I forget that before she was a ghost, she was a little girl. The little white house below the mountain, rocks rubbed through the earth, the fast creek by the road. Mama stooped in the rows by the barns, rights herself and smiles at her. My girl, she's running in the tall grass, chasing one of the goats laughing, wild, barefoot in a white dress. There's heavy fruit hanging in the trees, barns lilting golden in sunlight, Papa swings her onto his shoulder to pick an apple.

4/23/05 #6/3

I've seen the house, they stopped keeping it boarded up long ago. Broken windows and wild grass over the crumbling porch. Barns collapsed in a sigh. The apple tree's empty ragged limbs thrust to heaven, guarding the tiny plots enclosed by the rusted iron fence. On a full moon, they say you can see her from the road, a small figure in the tall grass watching you as you drive home.

5/6/05 #1

In her film, Route 93 is the sad road. Cue the music, scenery flashes by, indicating somber introspection. Rocks rubbed through the small hill's grass, indicating Appalachia. Goats. My pickup truck and me, whistling through it, the radius of a curve next to an old church. The one brokedown farm house off Poor Farm Road, with chickens and a small girl brown hair in a white summer dress in the yard. I wave to her tiny, hurried image, and she waves back. One small hand borne aloft on a pale wrist, the sleeve falling back over her shoulder.

5/6/05 #2

It could be that she really just wants her babydoll rescued from the well, and then she would be at rest. She could sing Frère Jacques every time her spirit manifests itself into glowing apparition. She could be so small that I could pick her out of the numbing water, clear and pure, with no effort and warm her next to my chest. Shivering under my chin. I could murmur to her, it's okay, I've got you. I won't let anything bad happen to you, ever again.

--Ghost Poems, collaborative effort via email with Jay Snodgrass inspired by the movie The Ring





More of the Paperstone Shelf

With it's cousin, "the sink."

Our electrician friend, Don came out and wired it up today. If you can't tell, I'm fairly pleased with how it came out.


Tool Box

I used my recent "down-time" due to my fucked-up back to get some pictures off my phone.

Contractor Grade

Image courtesy of J. Waff IV

Ce-Ci's De-Luxe Kitchen

Elliptical Richlite peninsula

Wainscoting and richlite bracket underneath

Paperstone shelf

Routed out underneath for under-cabinet lighting

Report from the Floor

I threw my back out somehow this weekend, I think due to a combination of many weeks of stress, humping furniture, toting boxes and hanging pictures. Not to mention I due construction work for a living. I wasn't able to walk most of yesterday, so I spent the day on the floor or couch, eyeballin' the various items around the house I needed to be working on. The most interesting thing of not being able to walk was trying to plan my movements, determining how to get from point A to B, by a combination of crawling, or hanging onto various furniture or walls or six-year olds.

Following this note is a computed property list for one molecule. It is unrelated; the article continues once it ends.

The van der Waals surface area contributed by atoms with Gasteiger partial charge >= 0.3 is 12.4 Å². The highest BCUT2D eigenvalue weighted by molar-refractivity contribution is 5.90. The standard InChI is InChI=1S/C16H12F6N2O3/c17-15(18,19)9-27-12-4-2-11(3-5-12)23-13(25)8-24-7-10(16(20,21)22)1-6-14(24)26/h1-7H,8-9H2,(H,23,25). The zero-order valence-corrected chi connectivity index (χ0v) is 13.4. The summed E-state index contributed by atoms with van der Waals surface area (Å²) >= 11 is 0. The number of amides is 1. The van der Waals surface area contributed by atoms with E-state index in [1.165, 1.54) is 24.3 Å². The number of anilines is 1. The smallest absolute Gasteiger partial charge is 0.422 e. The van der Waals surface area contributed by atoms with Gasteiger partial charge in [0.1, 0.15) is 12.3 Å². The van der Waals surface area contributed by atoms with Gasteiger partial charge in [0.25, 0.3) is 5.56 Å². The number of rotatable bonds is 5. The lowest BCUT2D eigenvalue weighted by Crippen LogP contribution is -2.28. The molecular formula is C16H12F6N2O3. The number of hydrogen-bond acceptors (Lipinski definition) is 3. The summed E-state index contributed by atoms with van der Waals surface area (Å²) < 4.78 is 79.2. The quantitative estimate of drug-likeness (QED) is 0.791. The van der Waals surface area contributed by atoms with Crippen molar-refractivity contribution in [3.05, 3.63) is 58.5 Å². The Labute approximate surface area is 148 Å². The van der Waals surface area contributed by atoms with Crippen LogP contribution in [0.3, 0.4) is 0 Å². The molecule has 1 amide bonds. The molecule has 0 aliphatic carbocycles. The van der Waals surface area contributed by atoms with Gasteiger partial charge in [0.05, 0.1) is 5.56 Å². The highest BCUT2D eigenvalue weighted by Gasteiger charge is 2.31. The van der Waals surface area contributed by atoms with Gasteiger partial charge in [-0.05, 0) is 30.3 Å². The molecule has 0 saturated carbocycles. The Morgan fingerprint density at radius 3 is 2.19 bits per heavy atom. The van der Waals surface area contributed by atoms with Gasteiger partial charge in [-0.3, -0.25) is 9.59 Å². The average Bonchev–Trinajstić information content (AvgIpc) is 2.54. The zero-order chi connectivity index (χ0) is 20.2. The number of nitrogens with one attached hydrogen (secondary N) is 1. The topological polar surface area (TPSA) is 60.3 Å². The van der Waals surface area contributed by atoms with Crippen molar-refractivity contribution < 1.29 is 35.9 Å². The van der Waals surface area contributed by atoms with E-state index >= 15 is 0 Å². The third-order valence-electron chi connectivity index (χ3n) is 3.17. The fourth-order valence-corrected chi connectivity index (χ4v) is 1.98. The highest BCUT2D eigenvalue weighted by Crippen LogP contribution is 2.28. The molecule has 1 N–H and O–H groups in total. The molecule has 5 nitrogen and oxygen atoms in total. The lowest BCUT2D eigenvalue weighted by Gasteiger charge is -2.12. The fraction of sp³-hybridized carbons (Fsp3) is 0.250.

I have found that after a couple of weeks on a large job, I find I have an exaggerated sense of the house I'm working on: all the various areas that need attention, how the light moves through a space, what is the natural flow that a person makes through it. Some of the problem areas get put in the percolator, so that ideas can bounce around before whatever decision is needed for that particular area. It is both an overwhelming and somehow comforting feeling to gain this omnipotent sensation of a place. For example, when we first moved in, we found the cabinets in the kitchen to be covered with years of grease both inside and out. Since we don't have thousands of dollars to pay my friend Tim to build new ones, I sprayed six cans of Easy Off oven-cleaner on the worst spots and then sanded the entire group of cabinets down to raw wood and applied two coats of polyurethane (marine varnish actually, using up a can I'd been carrying around for years) on the shelves. The doors and face-frames will get painted later. Two days of this put me into every nook and cranny both inside and around the cabinets, giving me a new sense of intimacy with the geographies that make up our kitchen. To say the least, crawling around on the floor added to the sense of what this house is about, and what it needs.


Truly, We are living in our own

Golden Age.



I Feel It All


Our House

Sits in a cluster of brick ranchers. My neighbor Ida has told me that she and ten or so other black families bought and built on this block simultaneously in '61. They paid $100 a lot. It seems that most of my neighbors are the original inhabitants of these houses. I expect we'll meet them once spring comes and everyone gets outside again, I just hope the yellow motorcycle and white pick-up truck parked in the yard haven't given anyone a bad impression.

There is a concrete slab that steps down from the main structure of our house on the west end which holds the laundry/mud room off the kitchen and a little wood-paneled den off the living room. There was a "window" with two hinged and paneled doors built into the wall over the sink in the laundry that peeks into the den. We have puzzled over the logic of this feature since we first came in with our real-estate lady. Also, on the floor of the den the builders set those old-school tan and brown flecked industrial vinyl tiles. If the light is right, you can see the tiles have hundreds of little round impressions dented into their surface, left as if by a cane or pool cue.

I dreamt the other night that black craftsmen came from all over the city to build these houses down by the river, and that this house was built for a man who's wife was a painter. The guys came and laid up the walls, got it dried in, hung the sheet-rock and ran the trim. An old man built the maple cabinets on site and ran them in place. The couple would come by occasionally to check on the progress, the tradesmen thought fondly of them, eventually finished and went away. The woman set up her easel in the den and would rotate it to catch the variations of light as the day traveled across the house, the feet of the easel leaving small indentions as she turned it. As she finished her work she would pass her brushes through the small opening in the wall to be cleaned in the sink on the other side.